Duncan Elliot is a life coach working out of Basingstoke in England. He particularly works with people who feel that there must be more to life and are willing to work at it, so that they can feel happier and more in control of their life. He offers life coaching in person, on the phone or via audio or video across the Internet. Click here to contact him.

Big issues - Education

Force Four Life Coaching

Catch the wind in your sails!

Education is a HUGE part of a child's life. Children can be in school for seven or more hours a day, and then you add in getting ready in the morning, coming home and transitioning. That can make nine hours a day, five days a week, even without homework.

Forty-five hours a week is a significant part of a child's life and it will affect them.

For some kids, school is a positive experience. For those for whom that is not the case, forty-five hours a week is a long, long time! And children who have suffered trauma often find school very difficult. They have issues with separation anxiety, fear, control, relationships and sensory overstimulation due to the noise and chaos. Often their background means that they have learning difficulties, sometimes quite subtle, and verbal processing issues. This is just the start of a VERY long list of potential issues!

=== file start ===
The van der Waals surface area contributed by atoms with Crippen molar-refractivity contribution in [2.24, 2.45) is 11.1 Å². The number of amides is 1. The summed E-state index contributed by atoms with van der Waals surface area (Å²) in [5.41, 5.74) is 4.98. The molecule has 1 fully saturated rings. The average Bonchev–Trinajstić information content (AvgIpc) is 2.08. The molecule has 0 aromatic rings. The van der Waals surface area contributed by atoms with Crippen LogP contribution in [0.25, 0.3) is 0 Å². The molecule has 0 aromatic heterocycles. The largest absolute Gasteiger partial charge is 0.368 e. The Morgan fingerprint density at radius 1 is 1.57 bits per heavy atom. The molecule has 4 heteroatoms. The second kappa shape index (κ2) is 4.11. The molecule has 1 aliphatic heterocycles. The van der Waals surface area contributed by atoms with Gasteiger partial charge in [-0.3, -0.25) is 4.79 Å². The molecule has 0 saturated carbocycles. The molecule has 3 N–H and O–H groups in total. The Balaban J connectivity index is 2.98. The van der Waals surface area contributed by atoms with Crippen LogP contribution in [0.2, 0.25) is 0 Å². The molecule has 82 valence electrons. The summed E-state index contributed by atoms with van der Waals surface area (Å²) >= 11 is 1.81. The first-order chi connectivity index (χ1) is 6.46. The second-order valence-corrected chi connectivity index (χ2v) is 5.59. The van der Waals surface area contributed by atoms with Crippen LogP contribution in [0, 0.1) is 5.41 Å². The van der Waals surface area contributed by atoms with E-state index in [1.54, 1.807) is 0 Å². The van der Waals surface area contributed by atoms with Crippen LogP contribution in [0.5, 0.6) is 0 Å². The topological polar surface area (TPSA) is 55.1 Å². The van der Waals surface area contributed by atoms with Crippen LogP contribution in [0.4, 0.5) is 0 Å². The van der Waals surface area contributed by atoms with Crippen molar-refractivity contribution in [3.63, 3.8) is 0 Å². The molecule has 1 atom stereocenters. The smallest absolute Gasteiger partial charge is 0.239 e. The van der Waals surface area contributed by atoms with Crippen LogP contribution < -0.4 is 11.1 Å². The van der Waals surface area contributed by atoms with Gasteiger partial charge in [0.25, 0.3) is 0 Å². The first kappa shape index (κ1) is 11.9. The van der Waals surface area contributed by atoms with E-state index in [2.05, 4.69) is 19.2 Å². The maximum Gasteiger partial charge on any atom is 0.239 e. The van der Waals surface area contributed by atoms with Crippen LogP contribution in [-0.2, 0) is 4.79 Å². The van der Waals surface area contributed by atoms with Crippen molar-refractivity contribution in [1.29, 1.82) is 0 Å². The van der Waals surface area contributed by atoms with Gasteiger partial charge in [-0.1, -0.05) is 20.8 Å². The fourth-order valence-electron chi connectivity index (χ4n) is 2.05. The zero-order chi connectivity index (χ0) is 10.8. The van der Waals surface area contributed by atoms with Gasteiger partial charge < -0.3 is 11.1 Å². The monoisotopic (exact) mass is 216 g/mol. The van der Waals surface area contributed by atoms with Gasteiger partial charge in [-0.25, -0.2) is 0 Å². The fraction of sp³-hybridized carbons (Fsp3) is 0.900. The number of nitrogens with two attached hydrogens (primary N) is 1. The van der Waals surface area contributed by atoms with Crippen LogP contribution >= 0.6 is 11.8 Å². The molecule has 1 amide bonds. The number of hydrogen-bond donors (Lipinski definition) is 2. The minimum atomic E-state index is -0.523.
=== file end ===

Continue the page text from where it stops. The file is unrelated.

The adoptive parents that I've come across work really hard on the roots of many of these issues, trying to support and build up their kids. Unfortunately if school don't come on board, their hard work can be knocked back or even destroyed completely. Nancy Thomas, in her “Captive in the Classroom” video, commented that they had “lost” a number of children because school didn't come on board.

When the school doesn't come on board, we have potentially a big, big issue.

I have worked with adopters who have struggled with school for months, or even years. They are regularly asked, “can we have a quick word with you, please?” and endure the “walk of shame” as the other parents watch you trot off to the classroom. The teacher then appears to blame you for your child's behaviour and lectures you on your parenting. You try to give them strategies or point them to resources and they are dismissive and condescending. They are the professionals: you are only the parent – and, in their eyes, an inadequate one, at that.